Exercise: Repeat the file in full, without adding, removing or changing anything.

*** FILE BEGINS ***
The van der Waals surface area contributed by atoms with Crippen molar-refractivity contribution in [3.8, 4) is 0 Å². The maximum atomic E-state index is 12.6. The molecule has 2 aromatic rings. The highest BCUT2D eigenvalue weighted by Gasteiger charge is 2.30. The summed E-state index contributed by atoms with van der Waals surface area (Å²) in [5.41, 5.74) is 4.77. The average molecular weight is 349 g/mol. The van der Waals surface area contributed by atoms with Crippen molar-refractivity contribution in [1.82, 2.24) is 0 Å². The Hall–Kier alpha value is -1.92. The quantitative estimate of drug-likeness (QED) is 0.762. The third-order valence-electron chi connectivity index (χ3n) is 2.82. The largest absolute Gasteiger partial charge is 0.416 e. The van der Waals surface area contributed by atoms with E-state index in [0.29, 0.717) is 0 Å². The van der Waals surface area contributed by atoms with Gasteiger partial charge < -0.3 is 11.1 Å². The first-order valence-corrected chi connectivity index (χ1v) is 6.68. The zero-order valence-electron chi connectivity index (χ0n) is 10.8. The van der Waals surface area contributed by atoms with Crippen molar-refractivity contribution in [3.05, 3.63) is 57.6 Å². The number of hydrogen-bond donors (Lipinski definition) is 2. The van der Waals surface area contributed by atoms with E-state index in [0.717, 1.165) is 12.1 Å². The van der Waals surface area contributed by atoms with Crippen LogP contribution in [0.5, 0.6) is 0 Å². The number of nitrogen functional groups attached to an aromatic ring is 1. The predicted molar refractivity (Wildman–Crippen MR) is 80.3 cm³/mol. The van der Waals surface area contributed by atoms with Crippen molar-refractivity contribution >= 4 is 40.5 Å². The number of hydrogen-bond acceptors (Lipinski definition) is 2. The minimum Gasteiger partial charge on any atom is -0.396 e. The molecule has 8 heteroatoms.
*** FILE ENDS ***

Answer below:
The van der Waals surface area contributed by atoms with Crippen molar-refractivity contribution in [3.8, 4) is 0 Å². The maximum atomic E-state index is 12.6. The molecule has 2 aromatic rings. The highest BCUT2D eigenvalue weighted by Gasteiger charge is 2.30. The summed E-state index contributed by atoms with van der Waals surface area (Å²) in [5.41, 5.74) is 4.77. The average molecular weight is 349 g/mol. The van der Waals surface area contributed by atoms with Crippen molar-refractivity contribution in [1.82, 2.24) is 0 Å². The Hall–Kier alpha value is -1.92. The quantitative estimate of drug-likeness (QED) is 0.762. The third-order valence-electron chi connectivity index (χ3n) is 2.82. The largest absolute Gasteiger partial charge is 0.416 e. The van der Waals surface area contributed by atoms with E-state index in [0.29, 0.717) is 0 Å². The van der Waals surface area contributed by atoms with Gasteiger partial charge < -0.3 is 11.1 Å². The first-order valence-corrected chi connectivity index (χ1v) is 6.68. The zero-order valence-electron chi connectivity index (χ0n) is 10.8. The van der Waals surface area contributed by atoms with Crippen molar-refractivity contribution in [3.05, 3.63) is 57.6 Å². The number of hydrogen-bond donors (Lipinski definition) is 2. The van der Waals surface area contributed by atoms with E-state index in [0.717, 1.165) is 12.1 Å². The van der Waals surface area contributed by atoms with Crippen LogP contribution in [0.5, 0.6) is 0 Å². The number of nitrogen functional groups attached to an aromatic ring is 1. The predicted molar refractivity (Wildman–Crippen MR) is 80.3 cm³/mol. The van der Waals surface area contributed by atoms with Crippen molar-refractivity contribution >= 4 is 40.5 Å². The number of hydrogen-bond acceptors (Lipinski definition) is 2. The minimum Gasteiger partial charge on any atom is -0.396 e. The molecule has 8 heteroatoms.